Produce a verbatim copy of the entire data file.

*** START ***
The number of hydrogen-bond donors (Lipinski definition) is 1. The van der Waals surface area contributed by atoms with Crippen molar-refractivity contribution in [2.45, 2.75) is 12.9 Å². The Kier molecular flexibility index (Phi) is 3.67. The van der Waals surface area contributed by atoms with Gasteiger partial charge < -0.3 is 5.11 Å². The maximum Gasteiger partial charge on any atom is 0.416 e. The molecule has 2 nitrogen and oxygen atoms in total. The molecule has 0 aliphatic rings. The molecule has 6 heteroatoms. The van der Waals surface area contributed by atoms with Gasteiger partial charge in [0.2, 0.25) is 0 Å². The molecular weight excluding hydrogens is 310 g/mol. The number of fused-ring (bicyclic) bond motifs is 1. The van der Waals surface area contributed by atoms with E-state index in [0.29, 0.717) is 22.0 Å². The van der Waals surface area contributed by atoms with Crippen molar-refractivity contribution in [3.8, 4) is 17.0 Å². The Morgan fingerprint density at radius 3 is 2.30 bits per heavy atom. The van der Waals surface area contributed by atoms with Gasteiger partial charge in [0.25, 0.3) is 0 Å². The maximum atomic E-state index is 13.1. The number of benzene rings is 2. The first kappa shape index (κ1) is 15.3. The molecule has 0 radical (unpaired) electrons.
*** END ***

The number of hydrogen-bond donors (Lipinski definition) is 1. The van der Waals surface area contributed by atoms with Crippen molar-refractivity contribution in [2.45, 2.75) is 12.9 Å². The Kier molecular flexibility index (Phi) is 3.67. The van der Waals surface area contributed by atoms with Gasteiger partial charge < -0.3 is 5.11 Å². The maximum Gasteiger partial charge on any atom is 0.416 e. The molecule has 2 nitrogen and oxygen atoms in total. The molecule has 0 aliphatic rings. The molecule has 6 heteroatoms. The van der Waals surface area contributed by atoms with Gasteiger partial charge in [0.2, 0.25) is 0 Å². The molecular weight excluding hydrogens is 310 g/mol. The number of fused-ring (bicyclic) bond motifs is 1. The van der Waals surface area contributed by atoms with E-state index in [0.29, 0.717) is 22.0 Å². The van der Waals surface area contributed by atoms with Crippen molar-refractivity contribution in [3.8, 4) is 17.0 Å². The Morgan fingerprint density at radius 3 is 2.30 bits per heavy atom. The van der Waals surface area contributed by atoms with Gasteiger partial charge in [0.25, 0.3) is 0 Å². The maximum atomic E-state index is 13.1. The number of benzene rings is 2. The first kappa shape index (κ1) is 15.3. The molecule has 0 radical (unpaired) electrons.